Black History Month featuring Bayard Rustin

During the month of February, in celebration of Black History Month, Collins Library will be featuring posts on some of the men celebrated in the traveling exhibition “Men of Change: Power. Triumph. Truth.” currently on display at the Washington State History Museum in Tacoma. Men of Change opened December 21, 2019 and will close March 15, 2020. The Smithsonian Institution Traveling Exhibition Service developed the exhibit and maintains a website with additional information on the highlighted men.

The Men of Change are arranged by seven themes: Storytellers, Myth-Breakers, Fathering, Community, Imagining, Catalysts, and Loving. Artists were invited to interpret each of the men in portraits that are as diverse as the African-Americans they represent.

Imagining: Bayard Rustin

Bayard Rustin and Cleveland Robinson, photograph by Orlando Fernandez, 1963. New York World-Telegram and the Sun Newspaper Photograph Collection. Library of Congress, prints and Photographs Division, NYWT&S Collection, LC-DIG-ppmsca-35538, left; Finding Bayard aka Double or Nothing [Bayard Rustin], 2018. Sissòn. Courtesy of Stephanie Bridger and artist Sissòn, right.

Bayard Rustin was born on March 17, 1912 into the family of Julia (Davis) and Janifer Rustin, his maternal grandparents who were wealthy caterers in West Chester, Pennsylvania. His grandmother was a Quaker and a member of the NAACP; and their home was frequented by NAACP leaders such as W.E.B. Du Bois and James Weldon Johnson.

As a young man, he was involved in the founding of CORE, the Congress for Racial Equality, and studied and incorporated nonviolent tactics in his protest of Jim Crow laws. In 1947, Rustin and George Houser, one of the founders of CORE, organized the Journey of Reconciliation, the first of the Freedom Rides, that tested the Supreme Court ruling that racial segregation on interstate transportation was unconstitutional. As a result of his actions, Rustin was arrested in North Carolina and served twenty-two days on a chain gang. In 1953, Rustin was arrested in California for having sex with two men in a parked car. He pled guilty to a charge of sex perversion (sodomy) and served sixty days in jail. In January 2020, California State Senator Scott Wiener, chair of the California Legislative LGBT Caucus, and Assemblywoman Shirley Weber, chair of the California Legislative Black Caucus, called for Governor Gavin Newsom to issue a posthumous pardon for Rustin’s arrest for having sex with men, citing Rustin’s legacy as a civil rights icon. Newsom issued the pardon on February 5 while also announcing a new process for fast-tracking pardons for those convicted under historical laws that made homosexuality illegal.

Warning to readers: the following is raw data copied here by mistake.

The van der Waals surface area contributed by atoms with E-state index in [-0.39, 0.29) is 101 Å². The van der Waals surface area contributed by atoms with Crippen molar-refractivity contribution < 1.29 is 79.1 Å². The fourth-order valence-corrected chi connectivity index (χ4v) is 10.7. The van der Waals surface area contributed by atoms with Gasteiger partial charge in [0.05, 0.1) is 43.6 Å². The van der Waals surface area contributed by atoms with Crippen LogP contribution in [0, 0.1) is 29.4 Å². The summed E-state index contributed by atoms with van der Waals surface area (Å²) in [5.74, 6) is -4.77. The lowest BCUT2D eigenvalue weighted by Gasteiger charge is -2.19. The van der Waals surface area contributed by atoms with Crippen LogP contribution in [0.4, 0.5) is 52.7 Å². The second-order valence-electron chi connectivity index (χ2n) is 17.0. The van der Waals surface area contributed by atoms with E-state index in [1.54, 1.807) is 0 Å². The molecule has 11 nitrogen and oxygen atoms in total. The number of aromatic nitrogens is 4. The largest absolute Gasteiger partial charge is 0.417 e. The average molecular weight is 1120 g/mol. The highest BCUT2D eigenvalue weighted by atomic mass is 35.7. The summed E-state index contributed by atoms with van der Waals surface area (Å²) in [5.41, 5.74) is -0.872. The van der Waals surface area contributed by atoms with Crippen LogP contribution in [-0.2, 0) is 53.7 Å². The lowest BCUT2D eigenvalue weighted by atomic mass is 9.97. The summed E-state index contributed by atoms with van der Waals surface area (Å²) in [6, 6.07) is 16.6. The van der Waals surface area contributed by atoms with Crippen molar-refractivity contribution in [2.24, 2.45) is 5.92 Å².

As one of the founders of the Southern Christian Leadership Conference, Rustin worked with Martin Luther King Jr. to bring about the boycott of Montgomery’s segregated buses in 1956 and introduced King to Gandhi’s philosophy of nonviolent resistance, something that had been absent from King’s arsenal prior to their partnership. Rustin’s crowning achievement as an activist was organizing the People’s March on Washington for Jobs and Freedom where Dr. King was forever memorialized for his “I Have a Dream” speech. However, because of his past membership in the Communist Party and his homosexuality, NAACP Chairman Roy Wilkins insisted that Rustin not receive any public credit for his work. Over time, Rustin’s name faded from the storied ranks of civil rights movement icons.

Bayard Rustin died on August 24, 1987 of a perforated appendix. Six years later, on August 8, 2013, President Barack Obama posthumously awarded Rustin the Presidential Medal of Freedom, the highest award in the United States, on the 50th anniversary of the March on Washington. The citation in the press release stated:

Bayard Rustin was an unyielding activist for civil rights, dignity, and equality for all. An advisor to the Reverend Dr. Martin Luther King, Jr., he promoted nonviolent resistance, participated in one of the first Freedom Rides, organized the 1963 March on Washington for Jobs and Freedom, and fought tirelessly for marginalized communities at home and abroad. As an openly gay African American, Mr. Rustin stood at the intersection of several of the fights for equal rights.

Portrait Artist:  Sissòn
Sissòn  (b. 1986) is a non-binary, self-taught American artist. Their work reveals and questions the experiences and social constructs of race, identity, and power. Born in Los Angeles and raised in Glendale, Arizona, Sissòn began their creative curriculum at age seven under the tutelage of their mother, Kimberlin. When she passed away in 2006, Sissòn abandoned their practice for almost a decade. They returned in 2015, creating work that would form the basis of their first solo show, Ivory, Gold, Slaves. Sissòn continues to eschew the gallery system, showing independently in New York and Los Angeles where they live and work.

Artist bio and photograph from Smithsonian site.

Exhibit photographs by Angela Weaver, 2020.

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